Utilitarianism in minimal-group decision making is less common than equality-based morality, mostly harm-oriented, and rarely impartial
In the study of utilitarian morality, the sacrificial dilemma paradigm has been the dominant approach for years. However, to address some of the most pressing issues in the current research literature, the present studies adopt an alternative approach by using a minimal group paradigm in which participants have to make decisions about the allocation of resources. This approach allows not only to pit utilitarianism against equality-based morality, but also to study these modes of morality for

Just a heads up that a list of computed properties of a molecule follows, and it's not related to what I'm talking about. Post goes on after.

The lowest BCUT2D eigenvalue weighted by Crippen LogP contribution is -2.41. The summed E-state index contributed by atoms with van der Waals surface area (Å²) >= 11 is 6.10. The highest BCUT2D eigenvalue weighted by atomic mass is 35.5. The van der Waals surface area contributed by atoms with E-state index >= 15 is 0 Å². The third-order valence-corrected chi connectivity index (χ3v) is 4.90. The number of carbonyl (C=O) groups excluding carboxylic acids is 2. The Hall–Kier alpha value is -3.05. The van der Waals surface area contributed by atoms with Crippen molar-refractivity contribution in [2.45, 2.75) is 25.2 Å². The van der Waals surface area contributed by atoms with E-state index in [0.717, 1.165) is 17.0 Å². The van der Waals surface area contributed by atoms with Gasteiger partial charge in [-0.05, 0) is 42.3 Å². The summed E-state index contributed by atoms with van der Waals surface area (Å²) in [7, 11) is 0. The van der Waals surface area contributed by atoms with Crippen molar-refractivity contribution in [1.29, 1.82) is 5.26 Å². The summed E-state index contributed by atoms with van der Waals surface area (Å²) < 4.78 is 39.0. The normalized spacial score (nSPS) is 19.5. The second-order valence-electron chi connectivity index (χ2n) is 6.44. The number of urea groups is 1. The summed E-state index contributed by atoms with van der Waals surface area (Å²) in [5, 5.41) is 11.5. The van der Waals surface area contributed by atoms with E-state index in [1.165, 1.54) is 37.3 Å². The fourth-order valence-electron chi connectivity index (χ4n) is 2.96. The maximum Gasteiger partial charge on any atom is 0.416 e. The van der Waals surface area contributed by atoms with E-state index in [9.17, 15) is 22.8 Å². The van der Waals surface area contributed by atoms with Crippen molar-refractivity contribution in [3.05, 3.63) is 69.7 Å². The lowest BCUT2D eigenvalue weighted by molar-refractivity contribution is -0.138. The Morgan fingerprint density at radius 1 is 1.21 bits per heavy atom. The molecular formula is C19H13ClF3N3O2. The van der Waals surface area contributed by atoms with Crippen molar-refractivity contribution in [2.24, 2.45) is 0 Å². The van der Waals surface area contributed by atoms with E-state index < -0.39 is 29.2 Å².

... h harm and benefit, and to directly address the role of group identity affecting the (im)partial nature of 'utilitarian' (i.e., outcome maximizing) decisions. In our experiments, across four different samples (total N = 946), we demonstrate that although participants generally prefer equality-based allocations over maximizing distributions, outcome maximizing choices become more prevalent when they served to minimize harm compared to maximizing benefit. Furthermore, reducing the objective value of the equal distribution outcomes further prompts participants to adopt a more utilitarian approach in situations involving harm, but has little effect in situations where benefits have to be distributed. Finally, the introduction of (minimal) group identity consistently demonstrates that decisions that maximize the overall outcome are more likely if they also serve the ingroup compared to when they rather serve the outgroup. We discuss how these findings have meaningful implications that may be especially relevant for recent movements that advocate a utilitarian approach to charity, and for our understanding of (im)partiality in lay people's 'utilitarian' decision making.